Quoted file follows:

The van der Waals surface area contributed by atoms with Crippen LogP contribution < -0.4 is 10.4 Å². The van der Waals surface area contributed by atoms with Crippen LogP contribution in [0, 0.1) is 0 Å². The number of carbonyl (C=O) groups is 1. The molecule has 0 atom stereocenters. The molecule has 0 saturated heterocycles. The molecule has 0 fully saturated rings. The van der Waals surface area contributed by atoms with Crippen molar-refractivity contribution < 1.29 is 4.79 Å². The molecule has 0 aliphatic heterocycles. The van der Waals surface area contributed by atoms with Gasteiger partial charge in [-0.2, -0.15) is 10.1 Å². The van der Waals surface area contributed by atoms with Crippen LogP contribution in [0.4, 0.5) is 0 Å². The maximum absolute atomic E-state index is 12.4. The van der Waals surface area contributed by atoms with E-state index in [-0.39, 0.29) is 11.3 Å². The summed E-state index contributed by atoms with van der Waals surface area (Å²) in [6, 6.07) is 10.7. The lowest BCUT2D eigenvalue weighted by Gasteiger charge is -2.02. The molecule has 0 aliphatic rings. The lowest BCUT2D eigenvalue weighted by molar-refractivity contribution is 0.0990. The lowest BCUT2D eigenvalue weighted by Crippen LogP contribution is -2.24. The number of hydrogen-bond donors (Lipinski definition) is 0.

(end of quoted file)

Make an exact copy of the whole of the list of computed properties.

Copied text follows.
The van der Waals surface area contributed by atoms with Crippen LogP contribution < -0.4 is 10.4 Å². The van der Waals surface area contributed by atoms with Crippen LogP contribution in [0, 0.1) is 0 Å². The number of carbonyl (C=O) groups is 1. The molecule has 0 atom stereocenters. The molecule has 0 saturated heterocycles. The molecule has 0 fully saturated rings. The van der Waals surface area contributed by atoms with Crippen molar-refractivity contribution < 1.29 is 4.79 Å². The molecule has 0 aliphatic heterocycles. The van der Waals surface area contributed by atoms with Gasteiger partial charge in [-0.2, -0.15) is 10.1 Å². The van der Waals surface area contributed by atoms with Crippen LogP contribution in [0.4, 0.5) is 0 Å². The maximum absolute atomic E-state index is 12.4. The van der Waals surface area contributed by atoms with E-state index in [-0.39, 0.29) is 11.3 Å². The summed E-state index contributed by atoms with van der Waals surface area (Å²) in [6, 6.07) is 10.7. The lowest BCUT2D eigenvalue weighted by Gasteiger charge is -2.02. The molecule has 0 aliphatic rings. The lowest BCUT2D eigenvalue weighted by molar-refractivity contribution is 0.0990. The lowest BCUT2D eigenvalue weighted by Crippen LogP contribution is -2.24. The number of hydrogen-bond donors (Lipinski definition) is 0.